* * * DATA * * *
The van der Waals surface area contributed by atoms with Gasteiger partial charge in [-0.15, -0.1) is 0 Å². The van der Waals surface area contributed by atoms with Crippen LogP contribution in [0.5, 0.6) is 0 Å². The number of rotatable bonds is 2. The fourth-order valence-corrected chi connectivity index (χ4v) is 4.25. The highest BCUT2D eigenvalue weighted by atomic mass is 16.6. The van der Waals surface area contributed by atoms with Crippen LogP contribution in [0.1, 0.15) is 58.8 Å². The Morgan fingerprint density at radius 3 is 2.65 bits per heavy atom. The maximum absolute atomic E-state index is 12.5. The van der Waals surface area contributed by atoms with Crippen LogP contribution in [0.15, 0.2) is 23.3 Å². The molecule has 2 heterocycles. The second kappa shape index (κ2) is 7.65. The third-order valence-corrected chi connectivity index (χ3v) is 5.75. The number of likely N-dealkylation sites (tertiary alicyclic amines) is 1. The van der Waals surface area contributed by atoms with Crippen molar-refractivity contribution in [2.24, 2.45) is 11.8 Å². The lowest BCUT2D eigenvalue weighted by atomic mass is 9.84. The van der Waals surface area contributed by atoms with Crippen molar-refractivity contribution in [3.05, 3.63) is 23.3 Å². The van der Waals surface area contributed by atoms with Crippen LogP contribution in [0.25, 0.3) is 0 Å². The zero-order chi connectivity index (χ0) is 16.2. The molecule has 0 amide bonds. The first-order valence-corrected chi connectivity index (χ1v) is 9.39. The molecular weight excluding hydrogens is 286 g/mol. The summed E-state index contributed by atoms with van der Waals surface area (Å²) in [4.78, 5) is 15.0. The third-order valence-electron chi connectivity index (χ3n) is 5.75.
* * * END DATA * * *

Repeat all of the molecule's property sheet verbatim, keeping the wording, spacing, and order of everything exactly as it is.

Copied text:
The van der Waals surface area contributed by atoms with Gasteiger partial charge in [-0.15, -0.1) is 0 Å². The van der Waals surface area contributed by atoms with Crippen LogP contribution in [0.5, 0.6) is 0 Å². The number of rotatable bonds is 2. The fourth-order valence-corrected chi connectivity index (χ4v) is 4.25. The highest BCUT2D eigenvalue weighted by atomic mass is 16.6. The van der Waals surface area contributed by atoms with Crippen LogP contribution in [0.1, 0.15) is 58.8 Å². The Morgan fingerprint density at radius 3 is 2.65 bits per heavy atom. The maximum absolute atomic E-state index is 12.5. The van der Waals surface area contributed by atoms with Crippen LogP contribution in [0.15, 0.2) is 23.3 Å². The molecule has 2 heterocycles. The second kappa shape index (κ2) is 7.65. The third-order valence-corrected chi connectivity index (χ3v) is 5.75. The number of likely N-dealkylation sites (tertiary alicyclic amines) is 1. The van der Waals surface area contributed by atoms with Crippen molar-refractivity contribution in [2.24, 2.45) is 11.8 Å². The lowest BCUT2D eigenvalue weighted by atomic mass is 9.84. The van der Waals surface area contributed by atoms with Crippen molar-refractivity contribution in [3.05, 3.63) is 23.3 Å². The van der Waals surface area contributed by atoms with Crippen LogP contribution in [0.25, 0.3) is 0 Å². The zero-order chi connectivity index (χ0) is 16.2. The molecule has 0 amide bonds. The first-order valence-corrected chi connectivity index (χ1v) is 9.39. The molecular weight excluding hydrogens is 286 g/mol. The summed E-state index contributed by atoms with van der Waals surface area (Å²) in [4.78, 5) is 15.0. The third-order valence-electron chi connectivity index (χ3n) is 5.75.